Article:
BoN follows the leader by holding interest rates
By Gerrit van Rooyen
Analyst at Oxford Economics.
The Monetary Policy Committee (MPC) of the Bank of Namibia (BoN) decided to keep the repo rate unchanged at 6.5% following the conclusion of its latest policy meeting. The BoN notes that domestic economic activity continued to slow down during the first 10 months of 2019, dragged by weak mining, construction, electricity and wholesale and retail trade output.
Meanwhile, the average annual inflation rate declined to 4.0% during the first 10 months of 2019, from a peak of 5.6 y-o-y recorded in November 2018. According to the central bank, the moderation in inflation is mainly due to a decline in housing and transport price inflation.
BoN said the stock of international reserves stood at N$32.5 billion as at 31 October 2019, compared to N$32.3 billion recorded at the time of the previous MPC statement. At this level, reserves are estimated to cover 4.3 months of imports of goods and services, and sufficient to protect the Namibian dollar’s peg to the South African rand and meet the country’s financial obligations.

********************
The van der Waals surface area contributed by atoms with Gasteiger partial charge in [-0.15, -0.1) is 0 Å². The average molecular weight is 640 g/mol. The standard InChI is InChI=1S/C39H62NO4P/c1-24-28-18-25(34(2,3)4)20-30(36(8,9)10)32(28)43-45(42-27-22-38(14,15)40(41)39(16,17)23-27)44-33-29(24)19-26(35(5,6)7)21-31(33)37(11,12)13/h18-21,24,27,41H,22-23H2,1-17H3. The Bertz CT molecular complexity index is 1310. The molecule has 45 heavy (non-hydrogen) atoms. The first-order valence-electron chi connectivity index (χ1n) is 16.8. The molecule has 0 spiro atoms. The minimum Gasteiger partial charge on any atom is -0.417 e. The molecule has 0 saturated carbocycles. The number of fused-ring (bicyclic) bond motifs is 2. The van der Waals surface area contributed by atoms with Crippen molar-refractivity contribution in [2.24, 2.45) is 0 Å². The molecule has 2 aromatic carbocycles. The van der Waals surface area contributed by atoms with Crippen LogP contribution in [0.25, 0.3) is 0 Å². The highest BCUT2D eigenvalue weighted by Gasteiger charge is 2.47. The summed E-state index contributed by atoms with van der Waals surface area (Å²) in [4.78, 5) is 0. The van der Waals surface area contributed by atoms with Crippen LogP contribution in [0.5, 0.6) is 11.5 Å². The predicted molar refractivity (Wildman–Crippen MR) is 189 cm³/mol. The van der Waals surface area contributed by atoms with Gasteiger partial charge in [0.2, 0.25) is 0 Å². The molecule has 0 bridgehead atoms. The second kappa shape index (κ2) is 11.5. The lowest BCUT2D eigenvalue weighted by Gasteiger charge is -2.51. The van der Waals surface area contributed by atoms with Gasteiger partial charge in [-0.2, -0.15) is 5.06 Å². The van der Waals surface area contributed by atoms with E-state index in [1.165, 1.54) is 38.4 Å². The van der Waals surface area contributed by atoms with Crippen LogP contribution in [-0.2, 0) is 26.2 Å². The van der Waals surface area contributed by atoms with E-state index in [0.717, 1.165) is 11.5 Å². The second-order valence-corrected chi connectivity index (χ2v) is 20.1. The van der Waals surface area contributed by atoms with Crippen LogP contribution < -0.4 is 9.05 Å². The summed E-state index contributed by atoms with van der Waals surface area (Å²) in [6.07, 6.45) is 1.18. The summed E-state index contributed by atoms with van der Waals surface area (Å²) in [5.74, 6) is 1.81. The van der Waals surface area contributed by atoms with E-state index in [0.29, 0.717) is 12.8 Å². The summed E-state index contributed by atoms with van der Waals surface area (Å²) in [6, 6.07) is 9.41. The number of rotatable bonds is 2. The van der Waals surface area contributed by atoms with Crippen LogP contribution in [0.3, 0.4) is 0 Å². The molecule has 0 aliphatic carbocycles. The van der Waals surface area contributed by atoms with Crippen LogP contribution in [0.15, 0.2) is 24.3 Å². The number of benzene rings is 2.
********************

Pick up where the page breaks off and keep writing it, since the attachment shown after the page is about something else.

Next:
As we expected, the BoN kept interest rates on hold, in line with the South African Reserve Bank’s (Sarb) decision in November. Looking ahead, we expect the BoN to continue to track the Sarb’s decision. Unfortunately, this is bad news for the struggling Namibian economy and especially the ailing retail trade sector which could do with an injection of lower interest rates, as we forecast South Africa’s central bank to keep interest rates on hold in 2020.
Despite there being justification (moderately low inflation and a dismal growth outlook) for the Sarb to lower interest rates, we expect the apex bank will take a conservative approach in light of the possibility of further negative credit rating action after South Africa’s fiscal budget presentation in February 2020.